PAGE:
2.  The Federal Reserve has extended its purchase of Mortgage-Backed Securities through March, 2010, which should effectively keep mortgage rates around 5%. 

Now, to the list.  Everything that comes below tells the Buyer one thing:  The Asking Price is a starting point.  And usually a high starting point.  The Offer needs to take all of the following info into consideration.  Starting at 10% below asking, and making further deductions--and as frequent commenter Downtownenvy says, The best tool for negotiating in this market is your feet.


1.  APPRECIATION

Area Appreciation
Anybody who has lived in the area for more than a couple of years has seen housing prices, and asking prices, skyrocket; only recently have both begun falling.  The real data?

The Federal Housing Finance Administration (FHFA, formerly the OFHEO, Office of Federal Housing Enterprise Oversight), compiles data on pricing in a purchase-only, seasonally adjusted index.  For existing single family (detached) homes in the Charlottesville Metropolitan Statistical area (Cville, Albemarle, Greene, Fluvanna, Nelson):

Five year appreciation: 2005-2009 Q2: 33.70%.  The Rank is 168 of 296,  -3.58  for 1 year,  -2.56 for the quarter. This is the "slow down."  See pdf.  But the bigger jumps come earlier.  Data to 2007 shows:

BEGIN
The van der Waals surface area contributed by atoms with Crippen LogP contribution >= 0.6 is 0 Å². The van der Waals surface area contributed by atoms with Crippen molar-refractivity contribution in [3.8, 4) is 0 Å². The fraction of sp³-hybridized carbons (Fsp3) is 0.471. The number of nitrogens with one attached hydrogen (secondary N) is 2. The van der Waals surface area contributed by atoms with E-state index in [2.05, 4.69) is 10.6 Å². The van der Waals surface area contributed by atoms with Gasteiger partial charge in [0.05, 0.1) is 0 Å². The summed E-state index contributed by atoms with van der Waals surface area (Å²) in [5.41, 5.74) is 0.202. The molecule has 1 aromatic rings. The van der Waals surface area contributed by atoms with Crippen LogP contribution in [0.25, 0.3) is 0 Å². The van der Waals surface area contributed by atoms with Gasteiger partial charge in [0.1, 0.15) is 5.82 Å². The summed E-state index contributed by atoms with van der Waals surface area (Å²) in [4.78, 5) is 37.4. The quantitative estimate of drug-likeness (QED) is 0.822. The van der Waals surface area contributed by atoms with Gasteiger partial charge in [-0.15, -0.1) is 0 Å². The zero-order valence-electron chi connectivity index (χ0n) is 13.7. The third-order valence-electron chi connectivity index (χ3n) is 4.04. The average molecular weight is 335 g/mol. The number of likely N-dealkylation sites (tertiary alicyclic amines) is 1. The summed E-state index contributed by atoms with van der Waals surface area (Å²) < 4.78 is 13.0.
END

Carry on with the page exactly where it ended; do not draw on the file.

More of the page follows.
The 10 year appreciation ending in 2007 in the Charlottesville MSA was 135%.  Charlottesville ranked 64th.  See here.  Note that for the 10 year appreciation, most of the states ranked higher than Cville are all "Big Bubble" states--California, Florida, Arizona, New York, Maryland/DC. 


The five year appreciation (2003-2007) in the Charlottesville Area was 69.22%.  Charlottesville ranked 74th.  See here.

For FHFA  quarterly percentage increases, go here.  Maps of Metropolitan Statistical Areas here. 

The logical responses to these numbers are HUH?  and WHY?  Bubble, and "protected market."  To put the bubble years in context, let's look at 

NATIONAL APPRECIATION 

Throughout the recorded history of home sales, which is about a Century, property appreciation has been startlingly consistent, averaging about 1% per year, plus 1-2% for inflation.  In Bubble periods, it's a whole other ball'o'wax...until it isn't.

Click for larger image in new window 

 
The chart in its original is here; the updated version (above) is from The Big Picture.


2.  WAGES V. HOME PRICES

As in many areas, wages and home prices got detached from each other during the bubble.  This was possible due to "liar loans"--no necessity to state an actual income, or to prove it, as well as Option ARM loans, a loan that would start low and eventually reset to a higher rate.  According to the Thomas Jefferson Partnership for Economic Development, in a recent presentation to the Charlottesville Area Association of Realtors,